Lara appeals for unity amidst Windies unrest

by Julian Guyer

 ST JOHN’S, Antigua, March 30, 2007 – West Indies captain Brian Lara issued an appeal for unity as tensions within the World Cup hosts’ camp surfaced after their seven-wicket Super Eights defeat by New Zealand.

This latest loss came hot on the heels of a 103-run thrashing by world champions Australia.

Lara’s men have now lost both their first two matches in the second phase of the tournament and face an uphill task in qualifying for the semi-finals

West Indies selector Andy Roberts, during the New Zealand match, gave an interview on local radio saying the five-man panel as whole had, since February, no say in the make-up of the team.

The comments from the former West Indies fast bowler came amidst suggestions that only Lara and coach Bennett King were currently picking the side.

“Bennett King is best to answer that,” Lara told reporters after Thursday’s match.

“I think we picked the best team possible. I can simply say to Andy Roberts that I did not select this World Cup team. I was not there at the meeting.

“The team was selected without me but I still go out there and fight my best with the 15 players (World Cup squads are 15 strong) given to me.

“Everybody has West Indies’ interests at heart and if people want to be critical at this point in time, I don’t think it’s fair. We just have to try to play to the best of our ability and get to the semi-finals.”

New Zealand captain Stephen Fleming was among those surprised by the omission of fast bowler Jerome Taylor, which meant the West Indies attack had just one genuine quick in Daren Powell, on a pitch Lara had labelled a “batting paradise” after the Australia game.

“We were scouting for three seamers playing but we were able to get best use of the pitch and our boys bowled incredibly well,” Fleming said.

But Lara, after seeing West Indies bowled out for 177, said batting, not bowling, was the team’s biggest problem.

“We haven’t scored 250 runs yet in any of our games at the tournament,” said Lara.

“The significance today (Thursday) was in scoring 177. You can have 10 bowlers and you are not going to defend it.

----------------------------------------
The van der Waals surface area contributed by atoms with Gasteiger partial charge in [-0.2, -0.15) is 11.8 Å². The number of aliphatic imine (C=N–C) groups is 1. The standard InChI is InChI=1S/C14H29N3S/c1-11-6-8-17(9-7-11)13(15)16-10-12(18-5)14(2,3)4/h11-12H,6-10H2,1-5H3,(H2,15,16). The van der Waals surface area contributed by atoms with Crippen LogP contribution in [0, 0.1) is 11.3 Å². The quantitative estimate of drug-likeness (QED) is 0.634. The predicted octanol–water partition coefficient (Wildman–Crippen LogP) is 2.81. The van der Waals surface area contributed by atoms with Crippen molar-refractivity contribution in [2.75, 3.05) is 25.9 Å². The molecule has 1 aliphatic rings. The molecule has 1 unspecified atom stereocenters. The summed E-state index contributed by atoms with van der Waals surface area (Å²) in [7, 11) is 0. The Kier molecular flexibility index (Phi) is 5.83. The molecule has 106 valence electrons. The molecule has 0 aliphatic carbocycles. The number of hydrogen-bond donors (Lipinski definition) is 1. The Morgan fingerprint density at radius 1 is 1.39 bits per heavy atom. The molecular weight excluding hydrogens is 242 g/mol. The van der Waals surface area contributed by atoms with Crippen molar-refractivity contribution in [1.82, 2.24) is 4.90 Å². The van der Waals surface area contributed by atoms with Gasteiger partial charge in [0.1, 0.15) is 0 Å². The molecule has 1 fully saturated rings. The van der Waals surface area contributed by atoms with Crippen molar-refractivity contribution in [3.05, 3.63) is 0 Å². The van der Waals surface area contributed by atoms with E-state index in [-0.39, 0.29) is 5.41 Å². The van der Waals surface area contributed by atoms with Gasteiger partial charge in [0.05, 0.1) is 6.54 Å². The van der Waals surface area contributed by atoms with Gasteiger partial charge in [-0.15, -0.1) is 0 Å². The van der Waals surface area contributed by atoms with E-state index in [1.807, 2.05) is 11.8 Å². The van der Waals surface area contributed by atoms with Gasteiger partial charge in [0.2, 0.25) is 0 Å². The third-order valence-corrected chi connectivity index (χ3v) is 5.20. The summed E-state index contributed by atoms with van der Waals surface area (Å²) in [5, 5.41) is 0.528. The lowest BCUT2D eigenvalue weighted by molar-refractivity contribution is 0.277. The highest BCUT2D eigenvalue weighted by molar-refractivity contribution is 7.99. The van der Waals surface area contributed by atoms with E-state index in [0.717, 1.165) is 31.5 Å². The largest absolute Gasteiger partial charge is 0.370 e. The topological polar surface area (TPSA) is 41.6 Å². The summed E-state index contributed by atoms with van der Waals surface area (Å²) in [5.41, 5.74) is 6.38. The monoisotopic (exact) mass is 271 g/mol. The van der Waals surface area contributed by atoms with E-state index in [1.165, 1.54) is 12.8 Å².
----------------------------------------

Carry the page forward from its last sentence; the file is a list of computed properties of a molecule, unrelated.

“We’ve just got to look at where we are going wrong – on this track we’ve lost our top order twice and today it was 81 for four. We are putting the rope around our necks.

“If we are going to perform then we need one of the top three or four batting through and getting a score.”

Lara added there was only so much he could do as captain to improve the batting.

“You can’t pat people on their backs if they are not doing well. You’ve got to look at the mistakes and correct them.

“We didn’t play to our full potential and the guys have to be told that.”

But Lara, whose 37 against the Black Caps was surpassed only by opener Chris Gayle’s 44, said a lack of patience with the bat was proving costly.

“I just think on a couple of occasions guys got set and we didn’t go on – Chris Gayle was looking good, (Ramnaresh) Sarwan and all of a sudden in a matter of three or four overs we had lost wickets.

“I think maybe the guys are not looking at the fact we’ve got 300 balls to face.”

Lara, asked if he was batting himself too low at No 5, said the likes of Marlon Samuels, who’d made great play of batting at four following a hundred against Kenya in a warm-up match, had to produce in the tournament proper.

“If we are going to win the World Cup it’s not going to be on the back of one or two of them or myself, it’s got to be the entire team,” said Lara, again disappointed with another meagre crowd at the Sir Vivian Richards Stadium.

“We’ve got to get into the frame of mind of winning everything from now on. This is really a desperate time.”

West Indies’ next match is against Sri Lanka in Guyana on Sunday. (©AFP)